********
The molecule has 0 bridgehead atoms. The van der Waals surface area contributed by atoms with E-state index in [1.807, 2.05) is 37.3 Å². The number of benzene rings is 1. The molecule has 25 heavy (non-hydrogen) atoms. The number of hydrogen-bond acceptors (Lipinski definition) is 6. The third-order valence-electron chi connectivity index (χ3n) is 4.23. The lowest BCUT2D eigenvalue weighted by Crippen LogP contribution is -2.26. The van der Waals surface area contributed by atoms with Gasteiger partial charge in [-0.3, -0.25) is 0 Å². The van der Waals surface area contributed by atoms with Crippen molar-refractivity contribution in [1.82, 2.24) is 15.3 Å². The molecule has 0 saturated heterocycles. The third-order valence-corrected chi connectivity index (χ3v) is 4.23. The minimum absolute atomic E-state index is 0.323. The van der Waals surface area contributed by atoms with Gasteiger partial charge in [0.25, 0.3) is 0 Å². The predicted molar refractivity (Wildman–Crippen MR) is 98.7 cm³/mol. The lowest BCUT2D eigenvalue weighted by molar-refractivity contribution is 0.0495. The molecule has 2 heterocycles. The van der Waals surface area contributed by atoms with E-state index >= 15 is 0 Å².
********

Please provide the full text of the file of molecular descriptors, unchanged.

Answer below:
The molecule has 0 bridgehead atoms. The van der Waals surface area contributed by atoms with E-state index in [1.807, 2.05) is 37.3 Å². The number of benzene rings is 1. The molecule has 25 heavy (non-hydrogen) atoms. The number of hydrogen-bond acceptors (Lipinski definition) is 6. The third-order valence-electron chi connectivity index (χ3n) is 4.23. The lowest BCUT2D eigenvalue weighted by Crippen LogP contribution is -2.26. The van der Waals surface area contributed by atoms with Gasteiger partial charge in [-0.3, -0.25) is 0 Å². The van der Waals surface area contributed by atoms with Crippen molar-refractivity contribution in [1.82, 2.24) is 15.3 Å². The molecule has 0 saturated heterocycles. The third-order valence-corrected chi connectivity index (χ3v) is 4.23. The minimum absolute atomic E-state index is 0.323. The van der Waals surface area contributed by atoms with Gasteiger partial charge in [0.25, 0.3) is 0 Å². The predicted molar refractivity (Wildman–Crippen MR) is 98.7 cm³/mol. The lowest BCUT2D eigenvalue weighted by molar-refractivity contribution is 0.0495. The molecule has 2 heterocycles. The van der Waals surface area contributed by atoms with E-state index >= 15 is 0 Å².